Aspirin. It's what birds want on a bird-table

'Nobody ever spoke up for woodpeckers and do you know why?' 'Because they don't have the vote?'
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The Independent Online

"It all started one day when I was sitting under a tree, listening to a woodpecker getting down to work," says Professor Tungsten. "As you probably know, a woodpecker can drill its beak into a tree at such a rate that the human ear cannot make out the individual pecks - it sounds more like a drum roll. And then I got thinking - what sort of migraine will that give to the average woodpecker?"

"It all started one day when I was sitting under a tree, listening to a woodpecker getting down to work," says Professor Tungsten. "As you probably know, a woodpecker can drill its beak into a tree at such a rate that the human ear cannot make out the individual pecks - it sounds more like a drum roll. And then I got thinking - what sort of migraine will that give to the average woodpecker?"

Professor Tungsten stops to look at me. He gives a little quizzical sideways movement to his head. He looks a bit like a parrot. He does a lot of work with parrots. Maybe there is a connection.

"When a boxer gets punched in the head often enough, he sometimes suffers ill-effects. Not always. Some boxers still seem pretty bright at the end of their career. Others seem pretty stupid before they even begin boxing. But no boxer ever got brighter because he was being punched in the head, and some of them definitely suffer.

"Now, a woodpecker is using his head 10 times a second as a battering ram or maybe a mechanical drill, and his risk exposure must be way higher than a boxer's, but nobody ever said that a woodpecker was likely to suffer from repetitive strain injury. Nobody ever spoke up for woodpeckers. And do you know why not?"

"Because woodpeckers don't have the vote?" I hazard. He ignores me.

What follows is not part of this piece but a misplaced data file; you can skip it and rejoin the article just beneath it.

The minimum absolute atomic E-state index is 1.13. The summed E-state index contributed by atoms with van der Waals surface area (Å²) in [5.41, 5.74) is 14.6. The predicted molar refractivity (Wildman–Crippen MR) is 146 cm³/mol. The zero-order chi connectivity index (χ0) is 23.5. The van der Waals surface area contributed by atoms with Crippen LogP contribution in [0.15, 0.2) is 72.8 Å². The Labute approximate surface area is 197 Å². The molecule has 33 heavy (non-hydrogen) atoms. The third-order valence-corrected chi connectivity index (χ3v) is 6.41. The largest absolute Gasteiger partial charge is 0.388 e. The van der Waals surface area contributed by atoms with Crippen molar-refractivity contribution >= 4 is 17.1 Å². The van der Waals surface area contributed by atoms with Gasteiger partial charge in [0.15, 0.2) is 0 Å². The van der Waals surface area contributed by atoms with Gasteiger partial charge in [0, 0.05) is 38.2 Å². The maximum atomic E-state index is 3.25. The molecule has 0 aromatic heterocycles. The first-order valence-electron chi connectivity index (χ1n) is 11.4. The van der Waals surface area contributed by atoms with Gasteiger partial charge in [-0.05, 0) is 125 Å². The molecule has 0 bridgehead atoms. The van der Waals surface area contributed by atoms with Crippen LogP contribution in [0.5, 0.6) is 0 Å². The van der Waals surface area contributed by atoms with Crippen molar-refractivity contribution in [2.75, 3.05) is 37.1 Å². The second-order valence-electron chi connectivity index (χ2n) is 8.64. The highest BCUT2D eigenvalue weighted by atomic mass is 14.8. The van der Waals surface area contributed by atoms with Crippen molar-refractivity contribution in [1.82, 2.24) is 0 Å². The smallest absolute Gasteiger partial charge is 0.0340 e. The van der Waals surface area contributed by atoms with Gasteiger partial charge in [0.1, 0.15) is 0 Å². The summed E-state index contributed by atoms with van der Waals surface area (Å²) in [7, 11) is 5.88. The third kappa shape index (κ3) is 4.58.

"Because we simply haven't got the imagination to realise that the animal kingdom suffers from workplace-related injuries in the same way that we do. So, starting with that simple experience with the woodpecker, I set out to determine just how badly animals are affected by occupational hazards."

That was 20 years ago. At first people laughed at Professor Tungsten's efforts to equate an animal's fight for survival with our need to earn a livelihood, but when the University of Milton Keynes demonstrated some faith in him by giving him a chair of animal-health and safety studies, people started treating him with a new respect, or at least not laughing at him so much.

"Do you remember when they were trying to find out if stags suffered a lot during a stag hunt, and they actually took measurements to decide whether a chase to the death had a distressing effect on the animal? Nobody thought that that was a silly thing to do.

"Yet people have tried to discredit my research into the occupational hazards of everyday animal life. Why? Why? Why are we interested only in the effect on animals of human activity? That is so egocentric of us! But surely it is more important to find out about the natural life of animals - for instance, what effect it has on a squirrel when the animal jumps!"

A squirrel? When it jumps?

"Sure. Every time a squirrel jumps, it is risking death. It is doing most of the day what a trained circus acrobat does once a night for lots of money - and there's no safety net for a squirrel! Every time it jumps into the void, try to imagine the effect on its heart! The cumulative strain!"

But surely...

"And think of starlings and all that noise they live with!"

Starlings? What noise?

"Starlings go around in flocks of thousands every night, looking for food. Starlings make a great racket. One starling on a roof is loud enough. Can you imagine being a starling in the middle of thousands? What sort of noise hazard does that constitute? Why isn't the poor thing deafened? Well, maybe it is! Maybe starlings all go deaf prematurely! But who cares?"

Professor Tungsten clearly cares deeply. But surely all these hazards, if hazards they are, come from the animal's way of life? A woodpecker has to drill his way into a tree trunk if he is to eat, so isn't any attendant migraine just par for the course? And in any case how does Professor Tungsten know that woodpeckers get a headache? Where is the evidence?

"For the evidence, I think you should wait to see my forthcoming BBC documentary series, Health and Safety In the Animal Kingdom."

Oh, there's a TV series, is there?

"Of course," winks Professor Tungsten. "Just you wait and see the show's opening credit sequence, in which a Trafalgar Square pigeon relieves itself on Ken Livingstone..."

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